Expanding on its award-winning solar energy station, Alice Springs Airport will soon have one of the largest airport solar systems in the country

Alice Springs Airport (ASP) is building on its innovative solar energy project, with plans to add more than 1000 photovoltaic (PV) panels to an extended shaded parking area.

The $1.9 million project will begin next month and will increase the airport’s capacity to produce its own energy by approximately 40%. It currently receives more than half of its power needs from the existing solar energy stations on site.

Alice Springs Airport General Manager Dave Batic said the latest solar initiative is the third stage of a long-term strategy to boost the sustainability of the airport’s operations.

“Our solar power projects have been hugely successful for the business,” he said. “We’re committed to further developing our solar energy capabilities, especially when it comes to thinking outside the square to make it happen.

“This latest phase will turn our entire long term car park into a solar energy station, and when it’s complete will offset the equivalent of 430 tonnes of carbon dioxide emissions per year. The combined total of our solar power output, more than 800kw, will offset a massive 1270 tonnes of annual carbon dioxide emissions.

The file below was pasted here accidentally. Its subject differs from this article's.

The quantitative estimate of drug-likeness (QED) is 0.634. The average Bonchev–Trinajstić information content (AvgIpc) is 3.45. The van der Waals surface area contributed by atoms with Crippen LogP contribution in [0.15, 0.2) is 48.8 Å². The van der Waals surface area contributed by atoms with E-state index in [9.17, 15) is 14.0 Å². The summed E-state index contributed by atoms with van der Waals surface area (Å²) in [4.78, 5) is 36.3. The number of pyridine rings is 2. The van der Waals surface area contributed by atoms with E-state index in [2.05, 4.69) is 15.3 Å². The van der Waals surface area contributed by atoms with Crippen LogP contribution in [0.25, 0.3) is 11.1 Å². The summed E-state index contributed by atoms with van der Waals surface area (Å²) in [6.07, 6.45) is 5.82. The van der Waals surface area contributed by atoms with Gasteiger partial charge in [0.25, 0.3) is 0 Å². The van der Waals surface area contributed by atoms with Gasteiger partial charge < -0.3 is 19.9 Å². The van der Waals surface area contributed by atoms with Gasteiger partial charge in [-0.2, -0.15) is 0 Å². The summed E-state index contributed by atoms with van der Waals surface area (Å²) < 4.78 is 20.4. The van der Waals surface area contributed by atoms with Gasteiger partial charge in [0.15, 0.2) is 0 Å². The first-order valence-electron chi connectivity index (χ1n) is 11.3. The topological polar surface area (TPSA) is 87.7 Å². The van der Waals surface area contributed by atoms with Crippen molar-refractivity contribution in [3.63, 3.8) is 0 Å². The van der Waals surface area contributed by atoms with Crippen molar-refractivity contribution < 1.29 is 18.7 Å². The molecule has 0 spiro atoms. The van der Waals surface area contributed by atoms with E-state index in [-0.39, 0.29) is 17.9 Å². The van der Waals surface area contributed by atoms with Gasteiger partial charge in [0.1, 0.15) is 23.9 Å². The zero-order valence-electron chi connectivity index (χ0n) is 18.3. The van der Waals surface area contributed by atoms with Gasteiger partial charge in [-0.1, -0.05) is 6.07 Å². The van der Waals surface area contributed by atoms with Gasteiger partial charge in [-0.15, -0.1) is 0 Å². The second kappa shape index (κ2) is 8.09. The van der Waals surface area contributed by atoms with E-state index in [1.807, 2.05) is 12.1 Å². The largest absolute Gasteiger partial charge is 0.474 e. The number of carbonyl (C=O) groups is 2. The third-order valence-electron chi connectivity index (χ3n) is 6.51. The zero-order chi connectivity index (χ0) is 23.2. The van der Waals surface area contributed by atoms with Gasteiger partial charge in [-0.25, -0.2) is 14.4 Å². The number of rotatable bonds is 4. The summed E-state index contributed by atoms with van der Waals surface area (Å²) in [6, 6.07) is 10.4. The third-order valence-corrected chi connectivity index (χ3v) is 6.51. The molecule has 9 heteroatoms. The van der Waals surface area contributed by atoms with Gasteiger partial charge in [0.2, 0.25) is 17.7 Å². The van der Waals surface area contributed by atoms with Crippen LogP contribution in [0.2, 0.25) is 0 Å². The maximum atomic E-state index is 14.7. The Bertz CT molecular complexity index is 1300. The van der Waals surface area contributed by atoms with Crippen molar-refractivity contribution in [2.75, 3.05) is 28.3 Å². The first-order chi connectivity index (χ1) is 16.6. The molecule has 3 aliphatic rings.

“ASP was the first Australian airport to see the benefits of investing in large scale photovoltaic technology that feeds back to our grid,” said Dave. “Now with a system large enough to power 280 homes for a year we believe it’s one of the biggest airport solar stations in the country as well.”

In 2014, ASP was named Major Airport of the Year by the Australian Airports Association (AAA) for its investment into solar power infrastructure. The solar energy project also won the Safe Climate Award at the Environment Centre NT’s inaugural Ochre Green awards, which recognise outstanding efforts and outcomes by Territorians for the environment.

Local company Sitzler Bros has been appointed as contractor for the project and will continue the work it started with the existing solar shade structures, which Sitzler constructed in 2014. This stage is expected to be opened in late 2015.